Converting Lookers Into Buyers – What Shoppers Don’t Like in Online Store
March 3rd, 2013 by Skip McGrath
When you consider there are millions of websites, just having a customer arrive at your online store is a huge accomplishment. Now that they are here, how do you get them to “buy?”
It may seem like an easy thing to do, but the reality is actually the opposite. Shopping cart abandonment rates run as high as 40%, even for some of the larger, more popular web stores. It is not uncommon for online shoppers to abandon their shopping carts because they encountered an online store operation or feature that turns them off. This list is a must-read for every online retailer:
Absence of Trustmarks — Trustmarks are images or logos that could be placed on online stores, indicating that the site has passed different security and privacy tests. The absence of such is a huge turn-off to potential buyers since they won’t be able to trust the website.
Poorly designed, unprofessional-looking website — Crazy & animated GIFs, colourful fonts, jammed webpages, poor grammar and spelling—these are some of the elements of a poorly designed website. And these are sure to make shoppers “run away” from an online store– with passion.
Small, almost invisible search box — A small search box is another factor that discourages people from browsing and buying. Some may actually not see that a search box does exist, while some may switch sites because they deem that the online store is not user-friendly at all.
Unclear search results — There’s nothing more annoying than searching for shirts, and getting pens in the results. This discourages online shopping because it shows how difficult the online store’s search process is. Another discouraging factor is a search engine which doesn’t allow shoppers to search by specific bar codes (ISBN, EAN, etc). The search box must present an easy and convenient way for shoppers to see what they need, and if it fails to deliver, then the shoppers will most likely stop from browsing and buying.
Too much information in the products page — A “clean” products page is usually composed of product photos, star ratings and tabs that will allow the customer to click and know more information about the product, such as the delivery timescale and charges, product description and reviews. Any additional information may already clutter the products page.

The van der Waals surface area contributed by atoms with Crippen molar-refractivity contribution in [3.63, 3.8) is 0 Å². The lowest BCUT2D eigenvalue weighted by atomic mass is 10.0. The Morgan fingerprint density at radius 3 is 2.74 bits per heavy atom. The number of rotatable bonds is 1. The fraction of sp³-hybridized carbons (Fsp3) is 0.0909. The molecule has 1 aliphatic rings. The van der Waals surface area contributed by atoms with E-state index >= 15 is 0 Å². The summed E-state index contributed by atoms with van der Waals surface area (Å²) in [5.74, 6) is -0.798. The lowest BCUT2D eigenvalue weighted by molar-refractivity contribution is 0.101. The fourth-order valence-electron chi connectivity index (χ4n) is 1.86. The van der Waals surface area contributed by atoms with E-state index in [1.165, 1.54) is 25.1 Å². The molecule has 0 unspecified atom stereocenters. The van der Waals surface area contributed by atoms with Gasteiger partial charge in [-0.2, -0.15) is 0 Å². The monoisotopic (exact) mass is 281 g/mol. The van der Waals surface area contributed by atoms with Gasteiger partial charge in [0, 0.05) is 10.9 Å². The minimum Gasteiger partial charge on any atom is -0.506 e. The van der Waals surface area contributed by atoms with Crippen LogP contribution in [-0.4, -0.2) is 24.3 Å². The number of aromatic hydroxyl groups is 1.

Compulsory registration — Making registration a requirement is a turn-off because a number of shoppers aren’t interested in becoming a member of an online store, and they’re just there because they saw something that they need or want. Also, some consumers simply don’t have the time to fill-out a lot of required information.
Long Personal Information form — Some online stores don’t require registration, but still ask too many information before checkout. Again, online shopping should be quick and easy, that’s why asking too much personal information will annoy or scare customers away.
Unclear shipping fees and/or hidden charges — Being upfront and transparent about all charges is a smart move, and doing the opposite will just drive customers away. Shoppers must be aware of the fees that they’re paying even before they arrive at the last page of the checkout.
Vague instructions whenever the shopper enters erroneous data, or forgets to fill-out a blank — It must be easy for shoppers to know which portion of the form to re-do. Unclear or very generic instructions annoy shoppers because they will, again, spend much time determining which blank is still missing, or which information is erroneous.
Online shopping should be an easy and fun alternative way of buying products, that’s why it’s important for retailers to be sure their online stores function the way they should.
Posted: March 3rd, 2013 under Making Money Online.